According to Michigan Compiled Laws (MCL) 750.411s, “If a person posts a message through any medium of communication without the victim’s consent with the intent of making the individual feel terrorized, frightened, intimidated, threatened, harassed or molested” the defendant could face a 2-year felony, a fine of $5,000 or both and these penalties can be enhanced to a 5-year felony, a fine of $10,000 or a combination thereof. To gather more insight on how these laws are applied in our state we gathered commentary from top criminal law defense attorneys’ throughout the state of Michigan.

Scott Grabel is the founder of Grabel and Associates and has built a reputation as having the top criminal defense firm in the state of Michigan. When asked about the statute in question, Grabel stated, “We see this applied a great deal in criminal defense law when someone goes through the phone of another or distributes e-mails to the authorities. Quite often, this occurs during divorce proceedings when one spouse is charged with a crime. The other spouse will go through the phone and provide harmful information to the police and/or the prosecution. What the distributor of the information fails to realize is that they just committed a felony in the process.”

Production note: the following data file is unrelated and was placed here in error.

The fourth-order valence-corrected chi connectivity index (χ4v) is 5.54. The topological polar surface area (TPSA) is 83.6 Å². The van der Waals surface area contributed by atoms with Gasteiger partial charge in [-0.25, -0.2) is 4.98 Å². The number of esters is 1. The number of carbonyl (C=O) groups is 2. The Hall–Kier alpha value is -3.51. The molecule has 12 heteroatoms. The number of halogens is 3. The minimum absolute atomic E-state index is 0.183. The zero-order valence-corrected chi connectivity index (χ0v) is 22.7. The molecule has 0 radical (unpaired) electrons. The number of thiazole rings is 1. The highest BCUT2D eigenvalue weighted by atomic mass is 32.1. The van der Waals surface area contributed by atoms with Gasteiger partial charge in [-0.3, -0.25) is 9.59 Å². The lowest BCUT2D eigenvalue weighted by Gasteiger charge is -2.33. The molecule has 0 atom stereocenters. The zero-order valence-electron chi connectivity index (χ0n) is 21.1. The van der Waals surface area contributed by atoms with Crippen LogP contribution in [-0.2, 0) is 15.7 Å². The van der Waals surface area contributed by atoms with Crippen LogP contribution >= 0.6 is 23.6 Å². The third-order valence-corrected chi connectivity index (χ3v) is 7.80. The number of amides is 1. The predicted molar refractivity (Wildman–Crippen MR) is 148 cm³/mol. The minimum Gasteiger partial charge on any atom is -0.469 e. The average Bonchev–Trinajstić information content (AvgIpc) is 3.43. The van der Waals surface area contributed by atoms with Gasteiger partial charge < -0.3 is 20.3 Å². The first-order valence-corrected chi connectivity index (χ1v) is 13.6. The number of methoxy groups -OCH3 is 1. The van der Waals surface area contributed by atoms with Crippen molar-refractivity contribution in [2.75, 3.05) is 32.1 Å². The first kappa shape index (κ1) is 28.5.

When somebody is faced with a serious criminal charge it is the obligation of defense counsel to explore all options and defenses that may be available. In the state of Michigan, the idea of an affirmative defense can often be frowned upon by the trier of fact unless there is a medical condition attached to the argument. One such condition that has flown under the radar for some time is Kleine-Levin syndrome (KLS) which is affectionately known as “Sleeping Beauty syndrome” in the field of medicine. iStock_000003118029_Large-2-300x200